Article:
28 28 The Five Steps of OD Step 4: Plan. 4. Plan NOTE FOR US TO REFER TO: Explain how a sample action plan and list of questions/strategies can serve as tools for planning Tool- sample action plan Introduce them to alternatives to dev. capacity – list of questions … do you want to focus on A, B, C? Internal vs. External ideas … (if intervention can be done solely internally vs. needing external support) (Strategies: Mentoring, Coaching, … don’t go deep on these, right now list of options that exist)

29 29 The Five Steps of OD Step 4: Plan. 4. Plan There are different methods you can use for action planning – a list of questions or a formal tool. List of Questions: Internal vs. External ideas … (if intervention can be done solely internally vs. needing external support) Also, strategies? (Strategies: Mentoring, Coaching, … don’t go deep on these, right now list of options that exist)

30 30 The Five Steps of OD Step 4: Plan. 4. Plan World Vision Sample Action Plan 1. Introduce what should be in a plan 2. For each unctional area, 3. Idetnify a plan to address the gaps between current stage an ftuure stage: 4. For each activyty 5. The target timeframe, who is responslbe andresources to make that happen. 6. Give a templaet and examle. 7. Give a template to use in their contexts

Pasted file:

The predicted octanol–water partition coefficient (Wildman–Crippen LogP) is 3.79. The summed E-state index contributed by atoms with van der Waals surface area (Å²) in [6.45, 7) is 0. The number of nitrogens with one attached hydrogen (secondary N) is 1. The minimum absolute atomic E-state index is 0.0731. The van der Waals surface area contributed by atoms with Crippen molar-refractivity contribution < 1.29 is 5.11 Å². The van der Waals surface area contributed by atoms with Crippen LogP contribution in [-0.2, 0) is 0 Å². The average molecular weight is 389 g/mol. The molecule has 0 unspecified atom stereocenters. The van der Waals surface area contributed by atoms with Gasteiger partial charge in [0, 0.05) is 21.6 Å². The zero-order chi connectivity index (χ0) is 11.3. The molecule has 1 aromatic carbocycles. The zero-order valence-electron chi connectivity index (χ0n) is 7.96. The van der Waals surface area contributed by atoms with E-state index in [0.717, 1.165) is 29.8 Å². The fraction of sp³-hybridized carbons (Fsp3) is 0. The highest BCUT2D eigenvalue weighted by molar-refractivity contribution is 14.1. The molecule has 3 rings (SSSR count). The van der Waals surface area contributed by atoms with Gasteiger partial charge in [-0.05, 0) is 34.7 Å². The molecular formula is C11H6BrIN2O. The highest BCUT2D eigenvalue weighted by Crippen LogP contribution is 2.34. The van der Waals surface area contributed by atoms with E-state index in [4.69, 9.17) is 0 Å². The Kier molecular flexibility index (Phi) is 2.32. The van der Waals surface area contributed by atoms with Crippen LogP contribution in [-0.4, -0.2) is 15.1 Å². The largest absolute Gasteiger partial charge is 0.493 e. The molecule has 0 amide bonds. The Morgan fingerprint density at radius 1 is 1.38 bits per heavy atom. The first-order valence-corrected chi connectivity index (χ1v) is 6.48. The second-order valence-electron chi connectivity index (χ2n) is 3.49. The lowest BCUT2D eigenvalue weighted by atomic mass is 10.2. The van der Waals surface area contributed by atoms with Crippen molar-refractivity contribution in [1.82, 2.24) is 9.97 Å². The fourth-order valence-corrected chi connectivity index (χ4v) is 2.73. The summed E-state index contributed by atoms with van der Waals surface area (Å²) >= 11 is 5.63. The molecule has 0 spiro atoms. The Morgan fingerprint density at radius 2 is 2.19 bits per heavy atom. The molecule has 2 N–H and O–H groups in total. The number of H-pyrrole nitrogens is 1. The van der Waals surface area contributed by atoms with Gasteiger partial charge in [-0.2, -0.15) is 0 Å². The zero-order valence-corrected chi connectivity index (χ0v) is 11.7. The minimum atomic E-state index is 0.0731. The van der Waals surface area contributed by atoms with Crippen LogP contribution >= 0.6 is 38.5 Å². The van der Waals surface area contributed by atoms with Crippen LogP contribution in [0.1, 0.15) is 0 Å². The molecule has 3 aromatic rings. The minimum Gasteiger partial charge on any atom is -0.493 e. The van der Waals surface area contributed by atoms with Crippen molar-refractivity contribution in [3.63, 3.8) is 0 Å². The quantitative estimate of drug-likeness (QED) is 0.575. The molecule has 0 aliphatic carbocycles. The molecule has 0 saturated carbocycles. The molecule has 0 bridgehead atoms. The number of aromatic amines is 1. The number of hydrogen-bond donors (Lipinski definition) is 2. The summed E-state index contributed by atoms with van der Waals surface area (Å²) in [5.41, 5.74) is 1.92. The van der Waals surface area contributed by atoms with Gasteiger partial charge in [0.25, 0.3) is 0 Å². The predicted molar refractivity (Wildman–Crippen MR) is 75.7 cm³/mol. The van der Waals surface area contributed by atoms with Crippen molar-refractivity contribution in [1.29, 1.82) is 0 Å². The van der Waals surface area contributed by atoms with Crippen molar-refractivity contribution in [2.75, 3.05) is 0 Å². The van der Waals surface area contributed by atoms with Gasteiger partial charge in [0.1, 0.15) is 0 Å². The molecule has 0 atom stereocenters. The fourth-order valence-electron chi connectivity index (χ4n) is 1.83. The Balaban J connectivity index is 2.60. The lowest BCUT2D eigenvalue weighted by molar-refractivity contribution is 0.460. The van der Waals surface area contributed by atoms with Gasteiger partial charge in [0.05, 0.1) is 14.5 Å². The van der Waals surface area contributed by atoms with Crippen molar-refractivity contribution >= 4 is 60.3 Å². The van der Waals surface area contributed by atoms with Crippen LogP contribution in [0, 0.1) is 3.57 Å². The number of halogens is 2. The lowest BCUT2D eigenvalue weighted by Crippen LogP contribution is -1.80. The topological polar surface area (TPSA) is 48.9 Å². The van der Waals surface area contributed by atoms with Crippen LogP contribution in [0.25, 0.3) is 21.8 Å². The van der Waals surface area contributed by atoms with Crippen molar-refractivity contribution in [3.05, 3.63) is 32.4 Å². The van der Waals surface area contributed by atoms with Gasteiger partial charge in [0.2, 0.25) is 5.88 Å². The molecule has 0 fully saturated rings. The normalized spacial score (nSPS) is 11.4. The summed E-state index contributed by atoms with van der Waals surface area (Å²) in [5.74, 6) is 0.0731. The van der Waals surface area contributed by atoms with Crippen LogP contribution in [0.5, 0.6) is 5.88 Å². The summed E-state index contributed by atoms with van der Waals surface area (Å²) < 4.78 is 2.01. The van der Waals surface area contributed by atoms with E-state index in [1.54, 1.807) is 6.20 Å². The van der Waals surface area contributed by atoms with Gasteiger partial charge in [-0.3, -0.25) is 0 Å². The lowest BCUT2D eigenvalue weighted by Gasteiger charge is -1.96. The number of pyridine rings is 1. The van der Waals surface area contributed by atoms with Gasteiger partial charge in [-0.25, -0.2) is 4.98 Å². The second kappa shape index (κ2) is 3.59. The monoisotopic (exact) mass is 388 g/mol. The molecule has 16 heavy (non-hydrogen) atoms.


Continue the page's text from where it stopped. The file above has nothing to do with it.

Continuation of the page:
31 31 The Five Steps of OD Step 5: Implement. 5. Plan Put in the “get going now” message. You are set up with a plan based on analysis and a vsiion. Manage the plan Communications – giving people feedback on where it is going, keep the buzz going Setting up monitoring systems – reguluar meetings to check in Connect responsible to their prformanc plan

32 32 Summary, Resources and Next Steps